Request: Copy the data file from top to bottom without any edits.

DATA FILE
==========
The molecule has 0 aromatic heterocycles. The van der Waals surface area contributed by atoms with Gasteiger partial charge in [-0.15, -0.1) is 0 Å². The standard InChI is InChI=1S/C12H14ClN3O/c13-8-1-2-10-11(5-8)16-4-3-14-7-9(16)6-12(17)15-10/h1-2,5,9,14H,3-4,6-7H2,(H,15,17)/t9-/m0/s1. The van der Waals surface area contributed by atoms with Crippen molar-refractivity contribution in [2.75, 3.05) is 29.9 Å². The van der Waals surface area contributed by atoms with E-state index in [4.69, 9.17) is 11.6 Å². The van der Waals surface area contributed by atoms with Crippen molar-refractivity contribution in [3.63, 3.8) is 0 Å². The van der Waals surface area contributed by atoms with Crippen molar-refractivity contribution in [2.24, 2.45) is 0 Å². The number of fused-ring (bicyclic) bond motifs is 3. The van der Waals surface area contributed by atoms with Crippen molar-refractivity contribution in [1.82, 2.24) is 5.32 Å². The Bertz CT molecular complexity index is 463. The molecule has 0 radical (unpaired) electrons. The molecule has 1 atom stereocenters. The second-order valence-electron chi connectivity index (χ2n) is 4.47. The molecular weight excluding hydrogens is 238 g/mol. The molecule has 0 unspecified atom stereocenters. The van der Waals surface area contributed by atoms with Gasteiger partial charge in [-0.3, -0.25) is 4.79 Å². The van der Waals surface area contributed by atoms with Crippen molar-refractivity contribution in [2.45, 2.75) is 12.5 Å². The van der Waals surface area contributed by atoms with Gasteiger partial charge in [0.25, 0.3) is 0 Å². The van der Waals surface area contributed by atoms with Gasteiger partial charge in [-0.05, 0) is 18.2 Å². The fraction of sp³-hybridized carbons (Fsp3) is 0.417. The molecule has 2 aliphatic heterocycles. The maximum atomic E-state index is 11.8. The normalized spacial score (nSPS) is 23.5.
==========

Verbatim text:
The molecule has 0 aromatic heterocycles. The van der Waals surface area contributed by atoms with Gasteiger partial charge in [-0.15, -0.1) is 0 Å². The standard InChI is InChI=1S/C12H14ClN3O/c13-8-1-2-10-11(5-8)16-4-3-14-7-9(16)6-12(17)15-10/h1-2,5,9,14H,3-4,6-7H2,(H,15,17)/t9-/m0/s1. The van der Waals surface area contributed by atoms with Crippen molar-refractivity contribution in [2.75, 3.05) is 29.9 Å². The van der Waals surface area contributed by atoms with E-state index in [4.69, 9.17) is 11.6 Å². The van der Waals surface area contributed by atoms with Crippen molar-refractivity contribution in [3.63, 3.8) is 0 Å². The van der Waals surface area contributed by atoms with Crippen molar-refractivity contribution in [2.24, 2.45) is 0 Å². The number of fused-ring (bicyclic) bond motifs is 3. The van der Waals surface area contributed by atoms with Crippen molar-refractivity contribution in [1.82, 2.24) is 5.32 Å². The Bertz CT molecular complexity index is 463. The molecule has 0 radical (unpaired) electrons. The molecule has 1 atom stereocenters. The second-order valence-electron chi connectivity index (χ2n) is 4.47. The molecular weight excluding hydrogens is 238 g/mol. The molecule has 0 unspecified atom stereocenters. The van der Waals surface area contributed by atoms with Gasteiger partial charge in [-0.3, -0.25) is 4.79 Å². The van der Waals surface area contributed by atoms with Crippen molar-refractivity contribution in [2.45, 2.75) is 12.5 Å². The van der Waals surface area contributed by atoms with Gasteiger partial charge in [0.25, 0.3) is 0 Å². The van der Waals surface area contributed by atoms with Gasteiger partial charge in [-0.05, 0) is 18.2 Å². The fraction of sp³-hybridized carbons (Fsp3) is 0.417. The molecule has 2 aliphatic heterocycles. The maximum atomic E-state index is 11.8. The normalized spacial score (nSPS) is 23.5.